Once your IVA is finished and your credit rating is improving you will be able get a mortgage although in the short term you may still be restricted to more adverse interest rates.

If I do an IVA I will lose my house

Starting an IVA does not mean that your property will be put at risk.

Individual voluntary arrangements actually protect a homeowner’s property from further legal actions which would risk the property such as an application for a charging order or even bankruptcy.

In addition, your mortgage and any secured loan payments are ring-fenced when you start an IVA so you will always have enough to be able to pay these and will not risk getting into arrears because you are trying to pay other debts.

However, as a homeowner it is important to understand that as part of your IVA, you will be obliged to release equity from your property to increase the amount paid back to your creditors.

Once my IVA is agreed my payments will never change

Individual voluntary arrangements normally last for a period of 5 years. During this time you make a payment each month towards your debt based on the amount you can afford – your disposable income.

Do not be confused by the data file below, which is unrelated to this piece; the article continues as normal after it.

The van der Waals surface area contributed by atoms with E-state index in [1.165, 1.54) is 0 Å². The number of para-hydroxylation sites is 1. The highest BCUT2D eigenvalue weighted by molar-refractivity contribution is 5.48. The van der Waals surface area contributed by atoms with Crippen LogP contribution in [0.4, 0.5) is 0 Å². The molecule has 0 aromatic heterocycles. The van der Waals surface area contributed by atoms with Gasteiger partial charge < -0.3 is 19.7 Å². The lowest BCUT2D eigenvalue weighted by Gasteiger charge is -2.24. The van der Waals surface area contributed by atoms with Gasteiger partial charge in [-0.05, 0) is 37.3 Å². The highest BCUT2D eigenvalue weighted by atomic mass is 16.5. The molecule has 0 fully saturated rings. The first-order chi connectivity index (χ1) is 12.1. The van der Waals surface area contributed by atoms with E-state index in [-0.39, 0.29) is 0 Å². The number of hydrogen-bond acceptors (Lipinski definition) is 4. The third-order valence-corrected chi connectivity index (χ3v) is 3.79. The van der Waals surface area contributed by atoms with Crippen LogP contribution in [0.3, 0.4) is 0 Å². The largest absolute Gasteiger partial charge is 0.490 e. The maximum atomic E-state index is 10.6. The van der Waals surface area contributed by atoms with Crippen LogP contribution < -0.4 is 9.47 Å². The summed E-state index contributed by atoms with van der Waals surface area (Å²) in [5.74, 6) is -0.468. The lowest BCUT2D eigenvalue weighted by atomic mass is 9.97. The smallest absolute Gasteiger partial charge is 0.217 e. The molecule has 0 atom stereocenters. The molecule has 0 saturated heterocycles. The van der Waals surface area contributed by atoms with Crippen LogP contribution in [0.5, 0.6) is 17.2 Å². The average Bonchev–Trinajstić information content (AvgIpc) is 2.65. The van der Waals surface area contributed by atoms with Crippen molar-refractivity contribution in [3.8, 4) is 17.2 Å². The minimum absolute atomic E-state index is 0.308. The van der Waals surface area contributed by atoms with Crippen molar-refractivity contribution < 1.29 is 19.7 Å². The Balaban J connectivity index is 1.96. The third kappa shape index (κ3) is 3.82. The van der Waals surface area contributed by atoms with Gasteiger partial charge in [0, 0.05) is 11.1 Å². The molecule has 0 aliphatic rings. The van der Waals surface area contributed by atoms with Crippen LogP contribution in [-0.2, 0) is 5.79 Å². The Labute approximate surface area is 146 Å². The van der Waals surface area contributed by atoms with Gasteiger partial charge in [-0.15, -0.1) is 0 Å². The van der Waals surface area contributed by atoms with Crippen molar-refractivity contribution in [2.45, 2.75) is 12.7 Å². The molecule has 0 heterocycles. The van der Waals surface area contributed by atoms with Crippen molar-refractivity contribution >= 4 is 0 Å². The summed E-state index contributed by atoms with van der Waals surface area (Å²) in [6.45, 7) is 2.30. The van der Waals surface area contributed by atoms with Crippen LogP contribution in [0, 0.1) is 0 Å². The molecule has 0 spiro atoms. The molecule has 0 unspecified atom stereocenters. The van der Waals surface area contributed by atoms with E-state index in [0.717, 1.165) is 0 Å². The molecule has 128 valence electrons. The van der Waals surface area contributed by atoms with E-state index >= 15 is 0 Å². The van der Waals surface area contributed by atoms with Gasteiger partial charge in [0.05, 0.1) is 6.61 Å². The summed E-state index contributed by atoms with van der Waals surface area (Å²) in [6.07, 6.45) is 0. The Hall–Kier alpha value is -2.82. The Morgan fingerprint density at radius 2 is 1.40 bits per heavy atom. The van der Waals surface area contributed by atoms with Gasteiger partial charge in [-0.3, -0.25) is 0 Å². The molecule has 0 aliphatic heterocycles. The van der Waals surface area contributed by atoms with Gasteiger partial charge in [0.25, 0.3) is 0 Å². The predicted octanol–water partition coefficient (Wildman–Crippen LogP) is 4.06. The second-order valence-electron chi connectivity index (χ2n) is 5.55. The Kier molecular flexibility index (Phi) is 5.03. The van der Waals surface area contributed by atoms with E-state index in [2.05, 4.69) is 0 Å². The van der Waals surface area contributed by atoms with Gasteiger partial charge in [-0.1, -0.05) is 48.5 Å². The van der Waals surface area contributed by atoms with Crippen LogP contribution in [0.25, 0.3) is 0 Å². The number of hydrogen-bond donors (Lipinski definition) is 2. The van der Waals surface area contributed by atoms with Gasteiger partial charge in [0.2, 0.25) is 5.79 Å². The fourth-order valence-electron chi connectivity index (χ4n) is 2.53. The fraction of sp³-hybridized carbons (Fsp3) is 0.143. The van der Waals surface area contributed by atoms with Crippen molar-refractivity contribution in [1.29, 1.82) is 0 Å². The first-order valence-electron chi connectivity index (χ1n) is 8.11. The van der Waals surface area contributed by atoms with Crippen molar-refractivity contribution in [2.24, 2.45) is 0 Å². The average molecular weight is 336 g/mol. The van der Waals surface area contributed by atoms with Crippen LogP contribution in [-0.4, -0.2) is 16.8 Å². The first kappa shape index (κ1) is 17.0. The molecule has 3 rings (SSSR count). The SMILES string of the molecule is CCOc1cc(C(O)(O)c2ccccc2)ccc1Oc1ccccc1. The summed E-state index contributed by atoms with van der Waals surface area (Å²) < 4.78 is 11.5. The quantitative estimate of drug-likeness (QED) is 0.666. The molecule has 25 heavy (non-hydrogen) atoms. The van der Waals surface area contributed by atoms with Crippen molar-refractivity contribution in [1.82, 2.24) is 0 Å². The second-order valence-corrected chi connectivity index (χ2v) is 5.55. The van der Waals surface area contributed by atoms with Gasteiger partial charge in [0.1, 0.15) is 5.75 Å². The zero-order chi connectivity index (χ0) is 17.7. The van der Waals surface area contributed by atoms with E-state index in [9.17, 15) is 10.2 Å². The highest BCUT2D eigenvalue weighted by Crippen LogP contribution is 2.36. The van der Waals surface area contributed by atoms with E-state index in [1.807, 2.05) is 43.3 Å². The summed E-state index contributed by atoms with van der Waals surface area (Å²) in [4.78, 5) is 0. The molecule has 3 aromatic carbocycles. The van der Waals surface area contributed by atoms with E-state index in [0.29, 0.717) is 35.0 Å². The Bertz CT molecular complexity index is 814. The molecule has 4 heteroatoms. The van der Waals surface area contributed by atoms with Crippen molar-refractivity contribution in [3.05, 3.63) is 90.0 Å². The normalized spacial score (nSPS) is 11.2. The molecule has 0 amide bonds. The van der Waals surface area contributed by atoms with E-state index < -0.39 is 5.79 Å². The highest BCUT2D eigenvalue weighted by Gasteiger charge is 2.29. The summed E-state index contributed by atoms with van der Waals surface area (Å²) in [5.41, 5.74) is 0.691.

The payment you make is agreed at the beginning of your IVA. However this payment may be subject to change if your financial circumstances get better.

If your income improves because you get a better job your income and expenses will be reviewed and if you can afford to increase your IVA payments you will have to do so.

If you receive overtime or a bonus payment you will normally have to pay up to 50% of this into your IVA in addition to your normal monthly payment.

In the same way, if you receive a windfall such as an inheritance payment this will have to be paid into your IVA in addition to your normal payment.

Of course, if your circumstances do not change and you get no additional money through the course of your IVA, your payments will not change.

Get the right IVA advice

An individual voluntary arrangement can be a very good way to solve a personal debt problem. However the affect of an IVA will be different for different people.

Before you apply you must understand exactly what starting an IVA will mean for you based on your personal circumstances.

If you are fully informed and understand the implications for you, IVAs will no longer seem a daunting and worrying prospect.

The best thing to do is get IVA advice from a debt management solution expert who can explain exactly how the IVA will work for you.

James Falla is a debt management solutions expert and author. He has fourteen years of experience of implementing individual voluntary arrangements for people who are struggling with personal debt.

In 2004 James co founded Thomas Charles a specialist debt management solutions company where he personally helped over 1000 clients implement individual voluntary arrangements. James is now the managing director of and senior debt advisor for Wilmott Turner Financial Services which operates debt solution websites such as